Bulldog Bites

News and Views from the University of Redlands

Native Hawaiian student embraces change

“I can’t wait to encourage students just like my professors have encouraged me," says Destiny Ng '20, who plans to embark on a career in teaching. (Photo by Taylor Matousek '18)

After growing up in Ewa Beach, Hawaii, where she attended a high school with small classes, Destiny Ng ’20 knew she wanted a college experience that included real interaction with her professors. When she visited the University of Redlands, she knew it was the right fit.  

Originally interested in premed studies, Ng changed her mind when she realized the impact she could have as a teacher. “My mom is a teacher, and I’ve seen her help so many people,” she says. “I decided to study English so I could become a teacher and help students get to college. It’s such an interesting subject that uses different parts of the brain and can open your eyes to new things.”

Since she declared her major, Ng has enrolled in literature classes that have spanned a variety of topics. During a May Term course, she studied James Baldwin with Professor Sheila Lloyd and got to know Professor Anne Cavender, who fueled her passion to learn and teach.

“Professor Cavender challenges me in such a different way than I’m used to,” she says. “She sees the potential of each student and encourages us to dig deeper and develop different viewpoints.”

In addition to her studies, Ng joined the Kappa Pi Zeta sorority, which she says has been a highlight of her time on campus. As the only environmentally focused sorority, the group made Ng feel more connected with her Native Hawaiian roots and has routinely sponsored environmentally themed events, including inviting National Geographic photographer Cristina Mittermeier to campus to talk about her work.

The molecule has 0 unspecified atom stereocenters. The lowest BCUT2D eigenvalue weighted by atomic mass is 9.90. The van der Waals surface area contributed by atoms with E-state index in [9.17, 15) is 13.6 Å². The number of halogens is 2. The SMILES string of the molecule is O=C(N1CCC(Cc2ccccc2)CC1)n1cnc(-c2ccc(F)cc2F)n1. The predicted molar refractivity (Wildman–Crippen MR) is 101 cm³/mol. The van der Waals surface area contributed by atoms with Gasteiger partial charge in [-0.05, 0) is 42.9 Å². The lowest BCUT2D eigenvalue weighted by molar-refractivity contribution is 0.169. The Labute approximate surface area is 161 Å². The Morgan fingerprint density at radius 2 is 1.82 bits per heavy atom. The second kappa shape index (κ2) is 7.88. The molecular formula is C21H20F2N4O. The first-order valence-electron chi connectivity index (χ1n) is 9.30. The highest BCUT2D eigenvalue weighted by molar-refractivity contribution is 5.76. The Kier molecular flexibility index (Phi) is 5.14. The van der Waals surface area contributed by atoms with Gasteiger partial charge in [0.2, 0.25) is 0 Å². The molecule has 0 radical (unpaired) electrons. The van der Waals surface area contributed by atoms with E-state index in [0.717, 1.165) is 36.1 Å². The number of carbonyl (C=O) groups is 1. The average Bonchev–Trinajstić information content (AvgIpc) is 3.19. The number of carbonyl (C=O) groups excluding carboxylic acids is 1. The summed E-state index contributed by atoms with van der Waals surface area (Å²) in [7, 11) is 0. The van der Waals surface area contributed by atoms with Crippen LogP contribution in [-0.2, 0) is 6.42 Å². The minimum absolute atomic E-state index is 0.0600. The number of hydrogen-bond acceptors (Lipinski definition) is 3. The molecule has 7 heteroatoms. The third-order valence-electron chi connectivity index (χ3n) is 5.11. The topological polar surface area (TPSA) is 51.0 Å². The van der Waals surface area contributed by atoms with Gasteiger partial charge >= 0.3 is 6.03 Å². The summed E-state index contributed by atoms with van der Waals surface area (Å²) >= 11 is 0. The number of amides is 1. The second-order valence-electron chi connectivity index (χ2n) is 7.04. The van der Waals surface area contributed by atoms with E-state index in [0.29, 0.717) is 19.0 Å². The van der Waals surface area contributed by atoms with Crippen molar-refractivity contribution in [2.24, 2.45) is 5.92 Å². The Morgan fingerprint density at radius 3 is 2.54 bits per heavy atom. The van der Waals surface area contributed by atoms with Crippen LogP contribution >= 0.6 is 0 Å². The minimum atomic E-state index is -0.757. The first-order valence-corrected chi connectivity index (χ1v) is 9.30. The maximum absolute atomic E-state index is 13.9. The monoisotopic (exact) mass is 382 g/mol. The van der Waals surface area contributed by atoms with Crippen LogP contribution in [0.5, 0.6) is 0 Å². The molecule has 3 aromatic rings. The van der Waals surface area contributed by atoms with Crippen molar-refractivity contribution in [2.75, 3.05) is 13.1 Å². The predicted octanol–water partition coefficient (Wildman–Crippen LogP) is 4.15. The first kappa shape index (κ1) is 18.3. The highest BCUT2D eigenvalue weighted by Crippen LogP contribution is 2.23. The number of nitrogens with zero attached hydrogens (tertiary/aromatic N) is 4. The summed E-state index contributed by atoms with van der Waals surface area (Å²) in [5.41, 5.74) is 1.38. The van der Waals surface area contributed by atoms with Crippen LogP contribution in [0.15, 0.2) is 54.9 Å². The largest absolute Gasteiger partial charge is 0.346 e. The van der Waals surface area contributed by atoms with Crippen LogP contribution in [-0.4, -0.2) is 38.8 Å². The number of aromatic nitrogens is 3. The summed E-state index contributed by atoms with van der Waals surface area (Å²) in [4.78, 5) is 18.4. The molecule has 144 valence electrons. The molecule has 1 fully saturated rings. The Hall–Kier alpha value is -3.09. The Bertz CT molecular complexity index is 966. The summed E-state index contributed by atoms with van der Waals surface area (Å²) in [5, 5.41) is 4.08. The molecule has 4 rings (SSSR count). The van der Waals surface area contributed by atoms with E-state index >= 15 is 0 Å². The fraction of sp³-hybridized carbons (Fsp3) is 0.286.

Another high point that connected Ng to her culture was receiving the San Manuel Band of Mission Indians Excellence in Leadership Scholarship. The scholarship, which is given to selected Native American, Alaska Native, and Native Hawaiian students, is awarded to those who are leaders and advocates in their Native communities.

After a college counselor discouraged Ng from applying for the scholarship because she is a Native Hawaiian instead of Native American, she took matters into her own hands and submitted an application. “People in the Native community often don’t have the opportunity to go to college,” she says. “Receiving the San Manuel scholarship made me feel more connected to my heritage as a Native Hawaiian." 

Ng feels prepared for the future and looks forward to starting her career as an educator. “During my time at the U of R, I’ve learned that I’m okay with change and committing to new things,” she says. “I can’t wait to encourage students just like my professors have encouraged me.”